This is echoed by Oliver Jones, asset allocation strategist at Rathbones who says while the economy is likely to bounce back in the first half of 2023, “the longer-term reasons for caution on both the country’s economy and its equities haven’t changed”.
He says: “Several key structural factors that informed our previous pessimism on China remain in place. Its property sector is still in its deepest downturn in decades, struggling to recover from years of overbuilding despite policymakers’ attempts to shore it up.
“Demographics are turning into a headwind too, with the country’s population shrinking for the first time in six decades last year and projected to keep falling. The longer-term policy outlook is not encouraging either.
“The push towards ‘decoupling’ is ongoing, with the US imposing tough restrictions on China’s semiconductor sector late last year and barring American investors from buying shares in a growing list of Chinese companies.”
Another big concern – which has led some fund managers to completely sell out of China – according to Kyle Caldwell, collectives editor at Interactive Investor, is that further regulatory crackdowns could be made in the future that will stifle the growth of successful companies “potentially limiting their share price upside”, he says.
“However, the counter argument is that political risk of investing in China is nothing new, and that it is a price worth paying.”
How investors can tap into the Chinese market
Smith says that Chinese shares continue to trade on “undemanding multiples of the amounts companies are expected to make this year, despite the recent rally”, citing OECD data which forecasts growth of 4.6% this year.
“Even if only this level of growth is achieved, the performances of western nations in 2023 are very likely to look pale by comparison, adding to the relative attractiveness of China”.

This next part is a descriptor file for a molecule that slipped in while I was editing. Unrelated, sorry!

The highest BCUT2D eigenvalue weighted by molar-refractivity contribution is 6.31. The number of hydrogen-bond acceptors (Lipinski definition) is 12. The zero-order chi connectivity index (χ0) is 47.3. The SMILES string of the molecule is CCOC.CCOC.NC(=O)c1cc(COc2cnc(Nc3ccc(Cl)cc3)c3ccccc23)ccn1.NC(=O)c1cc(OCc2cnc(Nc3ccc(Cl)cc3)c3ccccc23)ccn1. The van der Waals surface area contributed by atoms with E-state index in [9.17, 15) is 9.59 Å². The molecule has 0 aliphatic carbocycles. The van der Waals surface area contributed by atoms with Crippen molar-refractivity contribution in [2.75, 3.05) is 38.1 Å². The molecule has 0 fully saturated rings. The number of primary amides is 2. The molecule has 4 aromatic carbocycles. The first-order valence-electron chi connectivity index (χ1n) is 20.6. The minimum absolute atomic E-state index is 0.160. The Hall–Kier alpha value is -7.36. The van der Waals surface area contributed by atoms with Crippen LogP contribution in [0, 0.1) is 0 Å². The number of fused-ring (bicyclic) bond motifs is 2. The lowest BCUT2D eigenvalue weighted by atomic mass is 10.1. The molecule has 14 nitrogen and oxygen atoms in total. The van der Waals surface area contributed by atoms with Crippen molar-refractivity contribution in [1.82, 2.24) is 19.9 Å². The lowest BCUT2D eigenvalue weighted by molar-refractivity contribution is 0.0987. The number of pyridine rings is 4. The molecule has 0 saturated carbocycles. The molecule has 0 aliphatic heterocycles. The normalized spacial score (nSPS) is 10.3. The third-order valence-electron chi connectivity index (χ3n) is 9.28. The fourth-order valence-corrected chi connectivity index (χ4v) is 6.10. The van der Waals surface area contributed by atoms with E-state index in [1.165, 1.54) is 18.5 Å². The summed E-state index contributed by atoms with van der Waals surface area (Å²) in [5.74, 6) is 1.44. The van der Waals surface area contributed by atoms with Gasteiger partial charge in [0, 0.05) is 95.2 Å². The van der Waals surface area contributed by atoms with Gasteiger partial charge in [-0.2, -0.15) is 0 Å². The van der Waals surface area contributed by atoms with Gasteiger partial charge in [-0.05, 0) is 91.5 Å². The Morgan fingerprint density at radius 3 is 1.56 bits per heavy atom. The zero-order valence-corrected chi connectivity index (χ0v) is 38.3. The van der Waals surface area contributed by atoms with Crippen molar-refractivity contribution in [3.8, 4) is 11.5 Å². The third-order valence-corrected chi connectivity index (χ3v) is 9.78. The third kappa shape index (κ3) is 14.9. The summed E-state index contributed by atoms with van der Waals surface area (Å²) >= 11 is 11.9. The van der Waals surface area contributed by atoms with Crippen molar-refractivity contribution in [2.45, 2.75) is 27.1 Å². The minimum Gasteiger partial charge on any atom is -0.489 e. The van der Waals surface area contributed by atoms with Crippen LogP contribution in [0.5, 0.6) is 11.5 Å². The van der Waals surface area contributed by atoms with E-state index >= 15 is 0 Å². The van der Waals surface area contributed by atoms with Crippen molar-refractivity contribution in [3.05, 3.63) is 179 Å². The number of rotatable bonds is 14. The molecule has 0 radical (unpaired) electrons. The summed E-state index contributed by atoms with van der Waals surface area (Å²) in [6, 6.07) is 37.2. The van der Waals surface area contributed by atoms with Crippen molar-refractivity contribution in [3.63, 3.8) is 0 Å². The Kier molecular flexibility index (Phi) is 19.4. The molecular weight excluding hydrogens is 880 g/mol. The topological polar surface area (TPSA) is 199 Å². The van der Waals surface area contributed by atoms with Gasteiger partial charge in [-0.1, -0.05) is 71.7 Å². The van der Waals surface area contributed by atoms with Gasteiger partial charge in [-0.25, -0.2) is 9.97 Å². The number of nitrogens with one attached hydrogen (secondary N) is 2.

He adds that the MSCI China All Shares Index trades on a forward multiple of just 11 times earnings, which represents a substantial discount to both the US (17 times earnings) and world stocks (15 times earnings).
However, for many, ESG is a factor which can’t be ignored and for Dzmitry Lipski, head of fund research at Interactive Investor, “there are no easy answers when it comes to investing in China, but it’s a hard region to avoid, whether it comes to investing, or through our everyday lives, from technology and beyond”.
He says investors need to “tread carefully”, but a good way to get exposure to the region is through a fund or investment trust.”
Lipski highlights Fidelity China Special Situations Trust which provides “broad, diversified exposure to Chinese equities”, including ‘H’ shares listed in Hong Kong and mainland-listed ‘A’ shares.
“It has been managed by Dale Nicholls since April 2014. He focuses on faster growing, consumer-orientated companies with robust cash flows and capable management teams. Due to the trust’s single country exposure, its bias to small and mid-sized companies and its ability to use gearing, its return profile is likely to be more volatile, making it higher-risk and a satellite (adventurous) holding in a well-diversified portfolio,” Lipski says.
He adds: “Alternatively, investors could also consider a broader Emerging Markets or Asian fund such as Fidelity Asia or the Guinness Asian Equity Income fund.”
Meanwhile, Caldwell notes Scottish Mortgage with its long-running theme of holdings in Chinese internet stocks, such as Tencent and Alibaba.
“These firms have dented performance in the past couple of years, as Chinese lockdowns and a crackdown from the Government on tech profits have hurt investor sentiment. However, Scottish Mortgage’s near 10% allocation to China may turn out to be an advantage this year,” he says.
Alternatively, emerging market funds and investment trusts tend to have more of their money in China, with one example being JP Morgan Emerging Markets Investment Trust, which holds just over a fifth of its portfolio in China.
“However, it is worth remembering this is an adventurous investment, and that it should be viewed as a satellite holding as part of a diversified portfolio,” Caldwell says.